Though it is sometimes taken as a sign of disunity, the intellectual diversity of the Left is its strength. Our fractious coalitions that share a passion for the cause and distrust one another’s strategies pump new ideas into our intellectual ecosystem, and as different groups follow divergent theories of change, we address social problems from many sides at once. The many demands activists make ensure that many people push in the same direction, knocking on doors and changing minds, laws, and institutions for the better. The result is multi-directional change that challenges entrenched power and tests alternatives, creates bigger coalitions at the intersections, and tailors solutions to the local needs and lived experiences of constituents and communities.
The way to counter the threat that Marble Freedom Trust presents to the Left is not to accept the arms race, pouring resources into mega-organizations to match theirs. We win, rather, by strengthening the many smaller organizations on our side. A thousand Davids is the best way to match their Goliath.
Philanthropy and Democracy in a Changed Landscape
We should not try to build our own mega-organizations to do battle with the Marble Freedom Trust (and its future ilk) because the likelihood of failure increases when the range of strategies in play shrinks. But there is a second reason: pursuing change by creating mega-organizations like Marble is fundamentally undemocratic.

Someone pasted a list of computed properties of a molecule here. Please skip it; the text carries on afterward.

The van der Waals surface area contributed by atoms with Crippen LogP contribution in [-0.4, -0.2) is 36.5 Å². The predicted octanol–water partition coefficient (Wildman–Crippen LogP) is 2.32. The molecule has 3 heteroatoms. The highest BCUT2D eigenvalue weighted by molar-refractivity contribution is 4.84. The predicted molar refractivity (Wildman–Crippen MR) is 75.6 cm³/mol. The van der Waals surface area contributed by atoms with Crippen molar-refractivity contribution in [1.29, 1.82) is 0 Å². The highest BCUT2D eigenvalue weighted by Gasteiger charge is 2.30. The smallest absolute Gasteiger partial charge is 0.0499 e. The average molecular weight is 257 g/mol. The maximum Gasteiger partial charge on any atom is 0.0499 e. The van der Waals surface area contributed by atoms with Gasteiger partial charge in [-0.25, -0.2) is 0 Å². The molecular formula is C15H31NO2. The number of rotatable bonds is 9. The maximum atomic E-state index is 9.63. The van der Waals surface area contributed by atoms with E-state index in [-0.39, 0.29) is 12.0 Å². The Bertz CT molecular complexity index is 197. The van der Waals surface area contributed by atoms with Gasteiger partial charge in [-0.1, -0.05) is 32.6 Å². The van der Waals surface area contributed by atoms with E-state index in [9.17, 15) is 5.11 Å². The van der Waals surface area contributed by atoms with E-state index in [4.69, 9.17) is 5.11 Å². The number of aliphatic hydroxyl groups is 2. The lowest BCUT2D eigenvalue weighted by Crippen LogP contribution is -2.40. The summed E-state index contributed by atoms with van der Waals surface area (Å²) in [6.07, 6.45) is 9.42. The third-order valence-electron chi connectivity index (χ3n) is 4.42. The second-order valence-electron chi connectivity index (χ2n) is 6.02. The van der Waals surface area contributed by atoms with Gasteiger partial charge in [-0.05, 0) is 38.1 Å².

In one sense, Marble is a reflection of the times. There is something troubling about what this one massive gift says about the nonprofit sector today. The landscape of philanthropy has changed over the last century, as inequality in the US has risen. In Diminished Democracy: From Membership to Management in American Civic Life, Theda Skocpol details how middle-class American donors were a philanthropic powerhouse throughout most of the 20th century, contributing to civic organizations that looked out for the common good. But as NPQ authors have noted, giving by ordinary Americans is now on the decline, due in part to Trump-era changes in tax policy, but more broadly to wage stagnation and economic pressures on the American middle class.